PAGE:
White 2001, 458 thinks that the Laws endorses a form of hedonism; he cites a similar claim in Grote 1888, vol. 4, 301-2, and notes that Grote’s familiarity with James Mill and Bentham may lie behind the positive appraisal of both the Laws and the section of the Protagoras to which he thinks it is similar. Stalley 1983, 60 notes cautiously: ‘A passage in Book V has been taken to claim that we can and should do only what seems pleasantest to us’; his discussion of the passage at 66-70 is more nuanced. Guthrie 1978, 326-7 similarly notes the importance of pleasure and pain to the moral psychology of education in the Laws but does not explicitly attribute hedonism to the Athenian. Cf. Schöpsdau 2003, 275-7. Irwin 1995, 343-5 notes that some of the things that the Athenian says are compatible with hedonism but concludes that the Laws is committed only to the claim that the just and virtuous life is the most pleasant. This is similar to the position I will defend here.

2)

Cf. Guthrie 1978, 327 n. 2. Carone 2003, 288-91 argues that at 792c-d the Athenian is warning against the precipitous pursuit of pleasures rather than against hedonism itself and that the divine diathesis he recommends might well have its own graceful pleasures. More generally, she argues for a consistency between two claims she thinks are to be found in the Laws: (1) virtue is necessary and sufficient for happiness, and (2) pleasure is necessary and sufficient for happiness. Her evidence for the claim that pleasure is sufficient for happiness comes from the passage I discuss here (732e-733a: Carone 2003, 287-91); my interpretation of the passage differs significantly from hers, as should become clear as my discussion proceeds. In brief, I agree that the Athenian holds (1) but think that he does not hold (2). Rather, he holds (2*) that the virtuous life is the most pleasant life. From (1) and (2*) it follows that the happy life is the most pleasant life, but the Athenian does not think that virtue is good because it produces pleasure.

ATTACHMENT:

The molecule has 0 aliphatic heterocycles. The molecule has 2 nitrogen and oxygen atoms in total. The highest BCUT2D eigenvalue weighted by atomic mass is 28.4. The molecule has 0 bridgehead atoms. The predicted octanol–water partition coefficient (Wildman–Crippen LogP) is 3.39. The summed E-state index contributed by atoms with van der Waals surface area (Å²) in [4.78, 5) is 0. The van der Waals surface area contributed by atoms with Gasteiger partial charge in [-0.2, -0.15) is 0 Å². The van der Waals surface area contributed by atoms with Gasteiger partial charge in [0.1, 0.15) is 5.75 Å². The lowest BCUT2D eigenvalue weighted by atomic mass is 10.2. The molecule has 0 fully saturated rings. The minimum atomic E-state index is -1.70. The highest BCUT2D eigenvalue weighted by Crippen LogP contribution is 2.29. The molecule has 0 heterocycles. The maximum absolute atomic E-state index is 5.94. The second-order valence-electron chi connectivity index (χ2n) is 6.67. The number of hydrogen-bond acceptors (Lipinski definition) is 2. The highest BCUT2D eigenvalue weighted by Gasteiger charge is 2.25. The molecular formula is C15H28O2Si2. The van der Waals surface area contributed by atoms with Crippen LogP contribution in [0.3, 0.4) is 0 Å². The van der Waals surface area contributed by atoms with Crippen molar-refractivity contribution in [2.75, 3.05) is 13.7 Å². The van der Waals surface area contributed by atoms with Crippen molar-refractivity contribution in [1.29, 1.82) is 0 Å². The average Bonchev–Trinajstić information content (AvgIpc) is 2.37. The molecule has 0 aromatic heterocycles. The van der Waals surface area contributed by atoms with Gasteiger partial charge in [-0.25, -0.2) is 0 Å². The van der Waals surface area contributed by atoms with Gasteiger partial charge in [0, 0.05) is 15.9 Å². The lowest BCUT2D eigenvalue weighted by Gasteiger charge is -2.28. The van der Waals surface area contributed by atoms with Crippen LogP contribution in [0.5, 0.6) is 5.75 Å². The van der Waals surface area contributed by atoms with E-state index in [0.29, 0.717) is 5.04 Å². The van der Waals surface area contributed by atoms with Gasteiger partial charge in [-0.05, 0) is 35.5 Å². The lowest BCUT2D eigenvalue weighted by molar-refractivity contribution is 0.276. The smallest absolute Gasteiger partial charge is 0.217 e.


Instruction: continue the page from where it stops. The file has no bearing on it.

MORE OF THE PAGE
4)

See e.g. Laks 2005, 143, who notes the similarity between the Protagoras’ concern to deny the phenomenon of akrasia and the Athenian’s contention that anyone who fails to make the right choice between lives must do so out of ignorance (733d4-6, cf. 734b4, 731c2 ff.). Certainly, both passages assume that well-informed agents will not voluntarily choose what is not genuinely good for them. But there are nevertheless important differences between the two texts that ought to be emphasised.

5)

Stalley 1983, 68 rightly notes and emphasises this.

8)

Cf. Irwin 1995, 342-3; Bobonich 2002, 566 n. 95.

10)

Carone 2000, 286 here finds the Athenian claiming that pleasure is a necessary condition for happiness. This is true, but not in the sense that it is the pleasantness of a life that makes that life happy. Rather, a virtuous life is necessarily a good life and also necessarily a pleasant life.

14)

Compare Saunders 1972, 24-5 with Schöpsdau 2003, 278-80. On the latter view the lives would both be what I shall claim are ‘balanced’ lives as described at 733c6-d2.

16)

Cf. England 1921, vol. 1 ad 734a8, and Schöpsdau 2003, 280-3.

19)

Saunders 1972, 25 traces this view back to Ast. Cf. Schöpsdau 2003, 284-5.

20)

Saunders 1972, 25-7.

21)

Stalley 1983, 68 thinks that the three-fold classification is not exhaustive. It is better for the Athenian if the classification is exhaustive since then he can claim that any pair of candidate lives can be compared in these terms.

23)

Saunders 1972, 26: ‘So in this life too we may exercise preference, and as καθάπερ ἐν τοῖς πρόσθεν δεῖ διανοεῖσθαι indicates, our criteria are the same as in lives A and B: we want the life that offers more pleasure than pain.’

27)

See Bobonich, 2002, 363-5; Frede 2010, 120-6; Kamtekar 2010; Pelosi 2010, 52-9; Prauscello 2013.